When an elderly person takes a tumble, the aftermath can be devastating and lead to serious, long-term problems.

Falls amongst seniors are not uncommon. More than one in three people age 65 years or older fall each year. As noted by the AARP, while the risk of falling—and fall-related problems – rises with age, a study in the Journal of Allied Health shows that 50- to 60-year-olds fall more often than their older counterparts. This age group is more active, elevating the risk of falling. Further cause for fall prevention: the Centers for Disease Control and Prevention found people are more likely to suffer a traumatic brain injury from falling than from any other cause. Some risks are easy to avoid, for instance, installing night lights in dark areas of your home. Not all risks can be eliminated, even if you’re not particularly active, but they can be minimized. Here is a checklist from the CDC to help you avoid falls in your home.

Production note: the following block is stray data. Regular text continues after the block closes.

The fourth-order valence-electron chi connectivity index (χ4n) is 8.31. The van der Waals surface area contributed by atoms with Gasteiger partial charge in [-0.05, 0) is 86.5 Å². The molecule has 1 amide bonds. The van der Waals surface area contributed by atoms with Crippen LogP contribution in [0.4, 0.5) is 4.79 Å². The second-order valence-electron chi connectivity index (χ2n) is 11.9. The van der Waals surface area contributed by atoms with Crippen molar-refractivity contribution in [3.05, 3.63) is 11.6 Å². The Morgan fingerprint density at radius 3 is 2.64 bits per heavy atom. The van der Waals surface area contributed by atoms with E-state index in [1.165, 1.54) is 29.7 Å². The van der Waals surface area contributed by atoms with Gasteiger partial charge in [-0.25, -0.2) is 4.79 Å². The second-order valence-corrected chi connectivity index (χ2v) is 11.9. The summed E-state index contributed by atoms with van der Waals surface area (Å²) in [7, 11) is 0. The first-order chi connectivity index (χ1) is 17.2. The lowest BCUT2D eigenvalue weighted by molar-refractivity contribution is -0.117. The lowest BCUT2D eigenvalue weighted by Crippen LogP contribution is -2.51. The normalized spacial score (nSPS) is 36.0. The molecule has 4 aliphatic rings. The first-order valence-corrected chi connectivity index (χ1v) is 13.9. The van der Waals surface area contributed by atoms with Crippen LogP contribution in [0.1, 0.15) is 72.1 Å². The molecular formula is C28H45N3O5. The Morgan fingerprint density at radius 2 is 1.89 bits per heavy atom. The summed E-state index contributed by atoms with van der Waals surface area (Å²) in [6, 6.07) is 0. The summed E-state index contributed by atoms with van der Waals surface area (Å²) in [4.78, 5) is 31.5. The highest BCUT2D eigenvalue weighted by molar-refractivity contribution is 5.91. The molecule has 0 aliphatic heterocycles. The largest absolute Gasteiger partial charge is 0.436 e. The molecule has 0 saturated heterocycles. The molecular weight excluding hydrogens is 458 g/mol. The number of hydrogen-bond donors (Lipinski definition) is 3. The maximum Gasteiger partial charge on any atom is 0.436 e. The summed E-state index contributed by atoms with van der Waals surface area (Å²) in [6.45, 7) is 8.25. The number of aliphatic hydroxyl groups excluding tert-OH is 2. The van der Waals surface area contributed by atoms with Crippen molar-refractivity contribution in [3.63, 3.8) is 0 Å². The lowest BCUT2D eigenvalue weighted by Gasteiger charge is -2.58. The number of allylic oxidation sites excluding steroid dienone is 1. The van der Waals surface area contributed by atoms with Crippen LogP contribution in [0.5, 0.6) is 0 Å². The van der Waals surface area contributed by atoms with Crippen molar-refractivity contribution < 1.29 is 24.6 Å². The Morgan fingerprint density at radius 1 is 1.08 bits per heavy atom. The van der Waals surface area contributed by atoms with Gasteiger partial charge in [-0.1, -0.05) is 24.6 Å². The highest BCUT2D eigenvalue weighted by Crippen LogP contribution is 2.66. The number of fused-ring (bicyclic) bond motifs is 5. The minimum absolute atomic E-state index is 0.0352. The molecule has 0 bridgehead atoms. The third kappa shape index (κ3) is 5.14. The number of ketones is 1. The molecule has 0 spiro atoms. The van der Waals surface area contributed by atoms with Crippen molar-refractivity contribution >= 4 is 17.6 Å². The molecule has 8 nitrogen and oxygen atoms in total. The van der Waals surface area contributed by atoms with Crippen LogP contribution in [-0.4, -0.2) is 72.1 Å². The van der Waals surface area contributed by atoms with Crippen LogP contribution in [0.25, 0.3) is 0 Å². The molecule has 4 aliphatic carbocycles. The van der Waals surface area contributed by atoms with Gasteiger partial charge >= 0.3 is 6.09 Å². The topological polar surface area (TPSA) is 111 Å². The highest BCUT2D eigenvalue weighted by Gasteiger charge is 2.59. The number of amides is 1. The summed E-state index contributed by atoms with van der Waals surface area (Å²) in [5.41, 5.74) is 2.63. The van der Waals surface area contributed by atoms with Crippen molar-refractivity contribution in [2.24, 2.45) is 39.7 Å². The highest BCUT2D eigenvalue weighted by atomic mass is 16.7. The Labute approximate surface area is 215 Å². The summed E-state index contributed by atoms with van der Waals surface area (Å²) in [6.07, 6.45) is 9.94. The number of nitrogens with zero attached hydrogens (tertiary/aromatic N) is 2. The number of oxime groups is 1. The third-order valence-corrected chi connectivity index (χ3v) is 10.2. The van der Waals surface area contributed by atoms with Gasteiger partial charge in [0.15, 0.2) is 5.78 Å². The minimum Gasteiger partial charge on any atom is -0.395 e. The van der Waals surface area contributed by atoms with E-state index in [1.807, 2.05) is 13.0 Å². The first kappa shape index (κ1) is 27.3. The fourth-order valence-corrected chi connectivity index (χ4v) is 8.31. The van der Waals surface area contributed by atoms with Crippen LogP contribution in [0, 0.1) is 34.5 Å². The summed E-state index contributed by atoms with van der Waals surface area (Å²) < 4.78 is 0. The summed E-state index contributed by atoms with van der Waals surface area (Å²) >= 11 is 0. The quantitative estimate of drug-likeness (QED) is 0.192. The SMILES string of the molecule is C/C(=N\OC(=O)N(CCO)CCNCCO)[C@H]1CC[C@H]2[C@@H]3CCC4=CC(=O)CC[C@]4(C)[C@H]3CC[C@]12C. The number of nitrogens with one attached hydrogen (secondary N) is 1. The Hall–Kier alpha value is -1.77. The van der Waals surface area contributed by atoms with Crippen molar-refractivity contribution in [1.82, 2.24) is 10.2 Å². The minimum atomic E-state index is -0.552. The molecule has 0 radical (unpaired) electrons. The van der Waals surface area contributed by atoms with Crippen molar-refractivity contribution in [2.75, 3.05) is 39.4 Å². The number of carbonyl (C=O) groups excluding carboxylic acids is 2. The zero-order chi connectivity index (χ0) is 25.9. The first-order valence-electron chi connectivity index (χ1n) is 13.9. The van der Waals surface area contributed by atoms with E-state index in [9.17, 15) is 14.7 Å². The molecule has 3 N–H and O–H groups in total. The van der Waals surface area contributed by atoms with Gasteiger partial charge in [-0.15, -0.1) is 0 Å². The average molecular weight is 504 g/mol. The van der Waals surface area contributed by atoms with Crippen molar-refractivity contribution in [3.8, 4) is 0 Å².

With all of this in mind, it is also important to learn how to fall and hit the ground with minimal impact. A recent piece in the New York Times examines a recent surge in courses focused on the art of falling in the Netherlands. Designed for students aged 65 to 94, the classes feature an obstacle course devised to demonstrate how to navigate treacherous ground without having to worry about falling – and how to fall if unable to avoid a spill.

Unfortunately, such classes are not always available in this country. You can contact your Area Agency on Aging to find out what programs are available. Also, this link provides a four-point plan for deftly taking a crash landing – with tips on how to fall to minimize injury.

While avoiding a fall is most important, knowing how to take a fall when it’s inevitable is fundamental. We hope these tips will help you avoid trips and slips that cause injury, but if you do find yourself on the wrong end of a fall that isn’t your fault, let us know so we can determine if there is any liability to help cover the costs of injuries.

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